Posted on | June 10, 2015 | No Comments
“An active approach to purchasing of services is fundamental to achieving efficiency and thereby expanding access to healthcare.” Critically assess this claim with reference to a country or region of your choice.
Albert Francis E. Domingo, MD
Health systems will have to be designed, funded, and operated within the strengths and limitations of a particular sociopolitical and economic context. Managers have commonly sought to improve efficiency in order to expand access by beneficiaries to essential goods and services that can be used to maintain or improve health status. That resources are limited and contested by other social services needed by the population can either constrain or enable the attainment of health goals, depending on whether or not – and how – purchasing is to be used as leverage.
This essay shall critically assess the claim that an active approach to purchasing of services is fundamental to achieving efficiency and thereby expanding access to healthcare in the Philippines. It shall begin by specifying the term “efficiency” as to what it means in health systems parlance, followed by a discussion of what “access” to healthcare is. A discussion on an active or strategic approach to the purchase of health services shall follow, with attention to provider payment mechanisms.
Then, the context of the Philippines shall be explained according to the purchaser-provider split, with a programme to achieve universal health care (UHC) as the country’s current reform direction. The fundamental need for strategic purchasing in the context of the Philippine’s national health insurance program will finally be described, particularly on how the national health insurance firm should take a lead active purchasing role to help the Philippines achieve UHC.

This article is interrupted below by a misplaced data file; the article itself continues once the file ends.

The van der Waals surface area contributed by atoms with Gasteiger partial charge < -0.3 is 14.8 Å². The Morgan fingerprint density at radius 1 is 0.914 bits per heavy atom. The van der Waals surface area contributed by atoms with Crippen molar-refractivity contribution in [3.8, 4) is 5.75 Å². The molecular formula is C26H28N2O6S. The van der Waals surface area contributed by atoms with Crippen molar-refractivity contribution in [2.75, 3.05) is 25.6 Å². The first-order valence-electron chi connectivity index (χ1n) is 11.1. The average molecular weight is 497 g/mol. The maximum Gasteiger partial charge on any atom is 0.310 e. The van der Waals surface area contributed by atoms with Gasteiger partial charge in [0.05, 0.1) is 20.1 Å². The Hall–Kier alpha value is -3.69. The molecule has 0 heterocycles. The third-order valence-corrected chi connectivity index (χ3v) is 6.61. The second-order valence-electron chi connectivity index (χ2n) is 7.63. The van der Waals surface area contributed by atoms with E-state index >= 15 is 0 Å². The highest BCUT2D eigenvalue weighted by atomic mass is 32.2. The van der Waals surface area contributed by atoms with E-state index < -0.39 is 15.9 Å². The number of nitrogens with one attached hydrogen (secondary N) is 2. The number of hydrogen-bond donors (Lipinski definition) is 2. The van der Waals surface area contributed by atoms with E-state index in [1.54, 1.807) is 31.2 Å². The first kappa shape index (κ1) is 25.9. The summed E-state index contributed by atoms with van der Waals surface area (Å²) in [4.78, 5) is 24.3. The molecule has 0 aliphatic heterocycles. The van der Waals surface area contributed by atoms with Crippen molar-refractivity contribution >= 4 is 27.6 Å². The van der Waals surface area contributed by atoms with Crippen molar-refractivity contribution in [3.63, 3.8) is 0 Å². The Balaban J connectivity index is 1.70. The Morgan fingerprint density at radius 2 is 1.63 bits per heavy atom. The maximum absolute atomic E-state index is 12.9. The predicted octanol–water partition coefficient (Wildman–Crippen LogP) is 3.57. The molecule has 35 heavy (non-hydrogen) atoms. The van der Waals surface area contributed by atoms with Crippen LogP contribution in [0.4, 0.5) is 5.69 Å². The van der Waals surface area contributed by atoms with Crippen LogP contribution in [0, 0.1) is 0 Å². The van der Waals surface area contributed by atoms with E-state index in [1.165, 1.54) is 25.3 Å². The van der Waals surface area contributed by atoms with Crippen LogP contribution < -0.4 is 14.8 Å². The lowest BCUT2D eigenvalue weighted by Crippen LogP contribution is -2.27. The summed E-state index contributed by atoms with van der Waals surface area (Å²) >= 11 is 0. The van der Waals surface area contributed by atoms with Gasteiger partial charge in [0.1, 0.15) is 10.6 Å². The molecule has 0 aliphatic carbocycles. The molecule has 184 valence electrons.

Posted on | January 9, 2015 | 1 Comment
by José Antonio Gutiérrez*
I start by clarifying, first of all, that I consider an atrocity the attack on the offices of the satirical magazine Charlie Hebdo in Paris and I do not think that in any sort of circumstances it would be justifiable to turn a journalist into a military target. The same is true in France, as it is in Colombia or Palestine. Also, I do not identify myself with any fundamentalism, nor Christian, nor Jew, nor Muslim, nor with the Frenchified secularism which rises the sacred “République” as a goddess.
Thousands of people understandably affected by this attack have circulated messages in French saying “Je suis Charlie” (I am Charlie), as if this message was the last word in defense of freedom. Well, I’m not Charlie. I do not identify with the demeaning portrayal and “caricature” that it makes of the Islamic world, at the height of the “war on terror”, with all the racist and colonialist burden this entails. I can not see with good face the constant symbolic aggression that is also balanced with real physical aggression through bombing and military occupations of countries belonging to this cultural horizon. Read morekeep looking »